Based on my travels and conversations with people, as well as my personal experiences, I would say that all of the states colored in orange in the map below have caused me to experience a sensation of culture shock. Some states are more shocking than others, but these are the ones where I just felt a bit different in speech, appearance, custom or behavior compared to the people in that state. One time I had stopped in Delaware at an auto shop and the mechanic even said to me, "I knew ya had some yankee in ya!" To me, being from Connecticut, anything south of Philadelphia feels SOUTHERN. In fact, much of PA feels Midwestern/southern to a New Englander, even. All of those states in the Midwest feel different as well. Certainly a lot more accents compared to New England. And the ancestries are just different (a LOT less Italians to the point where it's super noticeable out in public).

All of the white (non colored) states seem to feel like minimal culture shock to a New Englander, at large. I had to guess with the states out west though. I have a feeling that CO might be a culture shock to a New Englander as well, but I just guessed on that one.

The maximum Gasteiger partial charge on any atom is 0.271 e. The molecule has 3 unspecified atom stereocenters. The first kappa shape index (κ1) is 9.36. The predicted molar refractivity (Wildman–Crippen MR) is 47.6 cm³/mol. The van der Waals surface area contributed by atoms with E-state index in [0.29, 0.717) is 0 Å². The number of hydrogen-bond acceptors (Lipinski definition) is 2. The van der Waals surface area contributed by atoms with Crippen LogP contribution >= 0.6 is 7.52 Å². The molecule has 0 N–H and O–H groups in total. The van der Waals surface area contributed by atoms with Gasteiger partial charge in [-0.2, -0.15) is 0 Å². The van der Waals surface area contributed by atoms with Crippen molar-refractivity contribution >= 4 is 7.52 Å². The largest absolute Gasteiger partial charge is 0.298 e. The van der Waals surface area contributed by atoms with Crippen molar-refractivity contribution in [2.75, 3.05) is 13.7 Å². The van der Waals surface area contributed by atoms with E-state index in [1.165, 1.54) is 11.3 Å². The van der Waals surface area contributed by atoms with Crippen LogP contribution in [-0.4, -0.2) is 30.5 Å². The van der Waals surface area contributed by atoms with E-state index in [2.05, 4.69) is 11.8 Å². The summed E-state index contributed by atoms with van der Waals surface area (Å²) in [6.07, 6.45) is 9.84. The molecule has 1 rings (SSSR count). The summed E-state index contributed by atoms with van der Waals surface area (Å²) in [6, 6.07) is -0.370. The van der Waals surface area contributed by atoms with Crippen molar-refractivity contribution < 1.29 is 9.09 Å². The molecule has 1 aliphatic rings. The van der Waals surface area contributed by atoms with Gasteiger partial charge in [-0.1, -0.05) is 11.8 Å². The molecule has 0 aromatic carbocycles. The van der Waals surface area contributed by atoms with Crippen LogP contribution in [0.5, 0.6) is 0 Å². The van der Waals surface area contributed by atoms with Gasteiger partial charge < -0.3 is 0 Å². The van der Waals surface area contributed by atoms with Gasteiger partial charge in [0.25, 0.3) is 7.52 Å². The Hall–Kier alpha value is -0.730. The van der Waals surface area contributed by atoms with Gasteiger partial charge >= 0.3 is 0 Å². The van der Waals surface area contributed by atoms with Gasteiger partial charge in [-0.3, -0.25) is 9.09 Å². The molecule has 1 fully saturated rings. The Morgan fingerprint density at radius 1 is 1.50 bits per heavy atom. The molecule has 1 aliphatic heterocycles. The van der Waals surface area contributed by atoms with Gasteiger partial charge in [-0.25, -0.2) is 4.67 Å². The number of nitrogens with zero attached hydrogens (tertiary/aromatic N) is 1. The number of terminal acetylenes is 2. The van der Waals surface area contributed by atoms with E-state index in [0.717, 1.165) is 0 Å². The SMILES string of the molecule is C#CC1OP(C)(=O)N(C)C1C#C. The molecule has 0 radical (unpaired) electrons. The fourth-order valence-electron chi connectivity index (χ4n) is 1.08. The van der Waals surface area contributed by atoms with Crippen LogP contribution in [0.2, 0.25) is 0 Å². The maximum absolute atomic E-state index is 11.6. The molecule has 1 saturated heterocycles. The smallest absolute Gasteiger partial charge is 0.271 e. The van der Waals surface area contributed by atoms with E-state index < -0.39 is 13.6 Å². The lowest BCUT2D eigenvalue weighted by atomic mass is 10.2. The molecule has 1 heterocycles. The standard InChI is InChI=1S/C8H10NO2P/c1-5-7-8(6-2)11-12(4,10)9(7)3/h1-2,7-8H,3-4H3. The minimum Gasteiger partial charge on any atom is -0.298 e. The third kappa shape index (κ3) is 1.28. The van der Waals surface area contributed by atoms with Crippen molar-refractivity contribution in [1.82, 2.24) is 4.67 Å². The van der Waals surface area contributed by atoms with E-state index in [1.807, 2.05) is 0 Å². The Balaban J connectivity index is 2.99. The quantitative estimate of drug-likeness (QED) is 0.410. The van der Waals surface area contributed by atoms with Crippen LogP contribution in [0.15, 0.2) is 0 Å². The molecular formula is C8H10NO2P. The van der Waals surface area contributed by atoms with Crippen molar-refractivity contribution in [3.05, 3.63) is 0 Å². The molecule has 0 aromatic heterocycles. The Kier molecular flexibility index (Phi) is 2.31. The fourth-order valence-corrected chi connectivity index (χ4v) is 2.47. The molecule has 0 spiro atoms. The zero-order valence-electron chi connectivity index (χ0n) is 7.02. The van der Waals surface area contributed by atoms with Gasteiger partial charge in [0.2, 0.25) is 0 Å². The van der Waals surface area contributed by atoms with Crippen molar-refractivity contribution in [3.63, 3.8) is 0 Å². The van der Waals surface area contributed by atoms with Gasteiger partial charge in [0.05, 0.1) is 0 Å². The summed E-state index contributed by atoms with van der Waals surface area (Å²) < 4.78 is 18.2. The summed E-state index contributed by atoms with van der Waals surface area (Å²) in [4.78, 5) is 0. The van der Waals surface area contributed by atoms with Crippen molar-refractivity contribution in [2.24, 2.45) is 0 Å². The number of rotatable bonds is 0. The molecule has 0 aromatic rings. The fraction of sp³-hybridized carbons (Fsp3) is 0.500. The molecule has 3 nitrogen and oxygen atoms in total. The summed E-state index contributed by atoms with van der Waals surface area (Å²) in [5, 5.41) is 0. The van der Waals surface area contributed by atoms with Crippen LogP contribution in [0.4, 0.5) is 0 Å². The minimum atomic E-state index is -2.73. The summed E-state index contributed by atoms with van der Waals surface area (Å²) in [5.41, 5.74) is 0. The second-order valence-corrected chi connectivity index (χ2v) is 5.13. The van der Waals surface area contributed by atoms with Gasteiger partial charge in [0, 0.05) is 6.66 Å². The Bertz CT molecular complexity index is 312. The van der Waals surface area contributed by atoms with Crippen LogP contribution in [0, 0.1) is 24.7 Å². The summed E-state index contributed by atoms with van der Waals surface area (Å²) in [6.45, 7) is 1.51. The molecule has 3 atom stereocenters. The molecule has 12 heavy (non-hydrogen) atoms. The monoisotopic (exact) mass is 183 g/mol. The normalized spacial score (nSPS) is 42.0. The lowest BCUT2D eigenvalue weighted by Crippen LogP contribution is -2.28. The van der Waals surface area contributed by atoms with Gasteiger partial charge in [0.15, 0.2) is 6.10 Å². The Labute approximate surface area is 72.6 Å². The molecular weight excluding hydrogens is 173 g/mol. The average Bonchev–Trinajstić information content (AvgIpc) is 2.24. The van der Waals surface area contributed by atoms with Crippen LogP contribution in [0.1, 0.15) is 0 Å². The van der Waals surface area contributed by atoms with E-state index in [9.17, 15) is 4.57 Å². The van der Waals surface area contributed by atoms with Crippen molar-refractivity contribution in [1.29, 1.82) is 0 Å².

So, how accurate do you think my portrayal is? At least that's how it feels to me when travelling.
You should add Maryland/D.C. to your list, because that area acts more East Coast than American.

Except for a couple spots in Florida, you should feel out of place in that state, too. It's plenty Dixie. Outside of the Northeast states you marked in white, you should feel eyes watching you when you travel in the remaining white states, because those states do not appreciate northeast attitude, less'n you keep it in check. When a lane is ending, that's not a cue to run up in the lane as far as one can and jam over. When a car is trying to get on the highway, one is supposed to move over and let it on. When a price is fair, don't continue bargaining. Outside of the Northeast and a couple spots in Florida, pushiness will get you in trouble, sometimes, in deep trouble.

Pause a piece to hold the door for the next person.

New Mexico is very Hispanic. They deal simply and honestly. Best not to play city boy with them, either.

Remember, "We say grace. We say Ma'am. And if you ain't into that we don't give a damn."
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Old 12-01-2012, 05:42 PM
 
Location: Phoenix Arizona
2,032 posts, read 4,033,050 times
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Quote:
Originally Posted by ja1myn View Post
What types of questions?
"Why is it called a creek or river if there's no water in it?"

"Were those Mexican people gangsters?"

"What do you do when it's hot out?"

"Is it hard living in such a red state?"